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  5. Blue Ridge Mountains: There are so many more people in the world now...and not all men and women go to war anymore. The percentages are different now...but any loss in war is still a dreadful thing. Unofficial reports reckon that over 100,000 Iraqis have been killed since the US led invasion in 2003...more than Hussein is believed to have massacred. I was fortunate that my cousins came home safe and I am too old to return to service...but every death is a tragedy. Back in 1918, the impact was so much more because childhood friends, working mates, and sometimes whole villages of young men joined up together and quite often died together. The hole they collectively once occupied left gaping wounds. Aspects of society were devastated beyond redemption. Especially the lower working classes... Upper crust and wealthy society from both sides of the Atlantic suffered blows to their ranks when the Titanic sank prewar, the huge losses during the war following, and then the post war Influenza that swept the world - they tried to carry on as usual, as if nothing had changed. Society, working classes, and working women would never be the same again... too much was lost to regain. The soldier, the woman that replaced him in the factories, the worker who gained respect in war work only to lose it again after the armistice never forgot the changes forced upon them - some good, some not, some terrible - and the reinstatement of business as usual aristocracy and society left bad blood.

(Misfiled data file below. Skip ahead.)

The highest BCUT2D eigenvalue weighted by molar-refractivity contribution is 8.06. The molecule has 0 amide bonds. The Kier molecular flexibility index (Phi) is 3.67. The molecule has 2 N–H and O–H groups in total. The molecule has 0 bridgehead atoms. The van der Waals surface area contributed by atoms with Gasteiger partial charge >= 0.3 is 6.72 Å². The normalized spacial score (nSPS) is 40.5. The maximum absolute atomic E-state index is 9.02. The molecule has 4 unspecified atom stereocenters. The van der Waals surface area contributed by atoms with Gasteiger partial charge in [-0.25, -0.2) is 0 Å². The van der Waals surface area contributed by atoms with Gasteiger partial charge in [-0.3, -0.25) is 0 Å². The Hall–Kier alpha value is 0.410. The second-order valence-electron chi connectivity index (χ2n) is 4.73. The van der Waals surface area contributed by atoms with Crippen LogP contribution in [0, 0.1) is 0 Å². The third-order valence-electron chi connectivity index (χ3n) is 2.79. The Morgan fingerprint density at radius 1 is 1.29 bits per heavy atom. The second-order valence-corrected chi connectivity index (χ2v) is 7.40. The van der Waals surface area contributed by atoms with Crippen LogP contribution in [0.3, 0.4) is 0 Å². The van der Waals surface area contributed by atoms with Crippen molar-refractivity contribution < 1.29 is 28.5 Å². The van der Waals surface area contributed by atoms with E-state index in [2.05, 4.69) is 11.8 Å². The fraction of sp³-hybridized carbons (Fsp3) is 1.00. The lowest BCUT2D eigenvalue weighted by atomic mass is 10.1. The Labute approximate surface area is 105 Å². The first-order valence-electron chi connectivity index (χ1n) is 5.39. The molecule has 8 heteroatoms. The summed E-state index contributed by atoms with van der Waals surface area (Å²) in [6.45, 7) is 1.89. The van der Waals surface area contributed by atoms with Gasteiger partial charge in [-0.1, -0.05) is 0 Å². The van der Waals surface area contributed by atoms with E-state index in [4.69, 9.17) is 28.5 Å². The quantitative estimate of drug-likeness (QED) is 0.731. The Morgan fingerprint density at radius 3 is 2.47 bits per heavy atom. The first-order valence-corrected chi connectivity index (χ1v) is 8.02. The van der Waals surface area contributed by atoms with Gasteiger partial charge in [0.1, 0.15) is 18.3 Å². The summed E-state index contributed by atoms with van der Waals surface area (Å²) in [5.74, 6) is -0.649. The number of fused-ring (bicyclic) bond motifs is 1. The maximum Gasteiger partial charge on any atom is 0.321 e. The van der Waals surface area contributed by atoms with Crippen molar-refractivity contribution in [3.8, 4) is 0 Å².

Sorry, I rambled... :-D

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  6. Jacqueline: WWI is where our fledgling Australian nation proved its worth as a country...so many of us younger ones keep the faith and pass it on. The ANZAC dawn service is very moving and has a lasting impact on all of us. I attended a dawn service on the beach once... so very beautiful. I would like to attend services in France... to pay my respects.